“Profiles in Environmentalism” is a recurring segment on our blog where we shine a light on the dedicated people working to preserve the world around them. Big or small, local or national, every environmental organization works towards the same goal: providing a greener world for future generations.
As the old saying goes; water, water, everywhere, but not a drop to drink. Such was the situation in Toledo last August when a toxic algae bloom disrupted the city’s water supply over the course of 2-3 days, forcing 500,000 people to go without access to potable water. Though the algal bloom proved to be only a temporary disruption for the city, it clearly demonstrated to communities throughout the country just how vulnerable their drinking water can be.
Of course, the vulnerabilities present in other cities are not as sudden and tangible as a slimy green trail of algae. Most cities face hidden threats to their water supply such as leaky pipes and non-point source pollution from storm water and agricultural runoff. Raising awareness of these potential sources of contamination is a task that many communities struggle with in the face of public apathy and obstinate local governments. For that reason, it is common to find non-profit groups filling the void between public awareness and government action.
One such group, the Greater Edwards Aquifer Alliance (GEAA), works to protect the largest aquifer in Central Texas, the eponymous Edwards Aquifer. The aquifer is the sole source of municipal drinking water in the city of San Antonio, providing water for the city’s population of 1.7 million. The waters of the Edwards are also drawn upon by numerous cities that lie between San Antonio and Austin, where an additional 50,000 people rely on the aquifer for drinking water. But the aquifer doesn’t just support 2 million Texans, it also provides the lifeblood for numerous habitats throughout Central Texas that would otherwise not exist without the replenishing waters of the Edwards.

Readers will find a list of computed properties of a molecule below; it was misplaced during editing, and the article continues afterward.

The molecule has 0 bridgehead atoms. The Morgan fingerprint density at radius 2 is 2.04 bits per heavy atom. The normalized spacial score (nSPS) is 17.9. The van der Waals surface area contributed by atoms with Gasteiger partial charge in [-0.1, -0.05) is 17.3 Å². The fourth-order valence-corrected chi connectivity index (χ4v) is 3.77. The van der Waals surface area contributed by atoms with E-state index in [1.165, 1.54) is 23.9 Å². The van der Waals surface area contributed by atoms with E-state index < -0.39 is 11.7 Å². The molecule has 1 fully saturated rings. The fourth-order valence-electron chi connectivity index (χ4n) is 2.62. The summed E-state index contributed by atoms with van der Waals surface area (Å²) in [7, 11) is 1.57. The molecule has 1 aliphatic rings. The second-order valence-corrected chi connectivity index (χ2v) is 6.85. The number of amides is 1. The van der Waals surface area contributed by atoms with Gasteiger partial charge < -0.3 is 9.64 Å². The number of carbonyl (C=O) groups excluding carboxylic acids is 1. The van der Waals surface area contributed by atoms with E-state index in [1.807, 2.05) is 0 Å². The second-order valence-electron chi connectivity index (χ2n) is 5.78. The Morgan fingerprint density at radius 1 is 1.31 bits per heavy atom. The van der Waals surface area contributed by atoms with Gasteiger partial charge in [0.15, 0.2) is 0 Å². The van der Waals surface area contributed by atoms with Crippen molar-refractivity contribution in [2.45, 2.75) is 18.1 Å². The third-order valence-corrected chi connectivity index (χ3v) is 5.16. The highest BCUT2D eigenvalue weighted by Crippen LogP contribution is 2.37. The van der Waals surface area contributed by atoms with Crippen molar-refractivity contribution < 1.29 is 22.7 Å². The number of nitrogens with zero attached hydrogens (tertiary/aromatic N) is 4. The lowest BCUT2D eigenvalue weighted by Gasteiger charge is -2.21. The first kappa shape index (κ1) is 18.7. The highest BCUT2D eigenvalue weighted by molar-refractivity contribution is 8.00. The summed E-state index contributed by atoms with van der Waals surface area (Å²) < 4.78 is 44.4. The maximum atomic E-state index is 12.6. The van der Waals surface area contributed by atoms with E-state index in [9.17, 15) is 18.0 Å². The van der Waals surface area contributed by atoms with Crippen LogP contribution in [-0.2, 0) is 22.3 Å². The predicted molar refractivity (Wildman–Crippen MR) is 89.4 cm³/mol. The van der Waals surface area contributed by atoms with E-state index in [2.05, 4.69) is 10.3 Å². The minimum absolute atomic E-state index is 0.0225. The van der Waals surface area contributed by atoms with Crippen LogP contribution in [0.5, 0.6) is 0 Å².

In order to protect this vital resource for Texans and its wildlife, the GEAA united a number of groups and individuals who previously worked separately to protect lands and springs connected to the Edwards. This unified assembly of environmental groups took shape in 2002 with the adoption of the Edwards Aquifer Protection Plan. The plan outlined the overarching priorities of the new organization, with one of the biggest priorities being enhanced land use restrictions to help stem sources of groundwater contamination.
The Edwards Aquifer is particularly vulnerable due to the speed with which its groundwater flows through the region. In normal aquifers, water flows at a rate of a few feet per year. But due to the prevalence of limestone (a rock that erodes very quickly in the presence of water) the water of the Edwards is able to flow at a rate of several thousand feet per day. This makes it very easy for surface contaminants to leech into the aquifer and quickly spread to other parts of the region.
One of the most prevalent sources of contamination comes from surface runoff, a byproduct of developing on lands that were previously natural areas. Soil acts as a natural filter for rainwater by slowly removing potential contaminants as it trickles down into the watershed. But if the land is covered over with concrete and asphalt the rainwater will instead pick up surface contaminants like oils and pesticides and carry them into storm drains, where they will eventually make their way into springs and rivers.
Combating land development is not an easy task, especially in Central Texas where cities like San Antonio and Austin are continuously growing in population. For this reason, the GEAA advocates for severely reducing land development throughout the region, especially in areas that lie atop vulnerable portions of the Edwards Aquifer. It further advocates for the use of conservation easements and land purchases to ensure that key areas are protected from development.
Unfortunately, the Edwards is also under threat from commercial interests pumping vast sums of water from their own private wells in order to sell it to other parts of the state. This has resulted in diminishing spring flows throughout San Antonio and has prompted the GEAA to focus on improving the efficiency of appliances to reduce overall demand for surface and groundwater. They have also put renewed emphasis on rainwater harvesting for residential developments, a process that is both cheaper and friendlier to the environment compared to conventional water systems.
As the demand for water increases, the role of the GEAA and its member organizations will only grow as more and more citizens become aware of the threats that the Edwards Aquifer faces. And the same applies to the hundreds of other organizations around the country that campaign for cleaner, safer water for their populations and local wildlife. If you are a resident of Central Texas, show your support for the GEAA by donating or calling your local representative to affirm your support for the Greater Edwards Aquifer Alliance.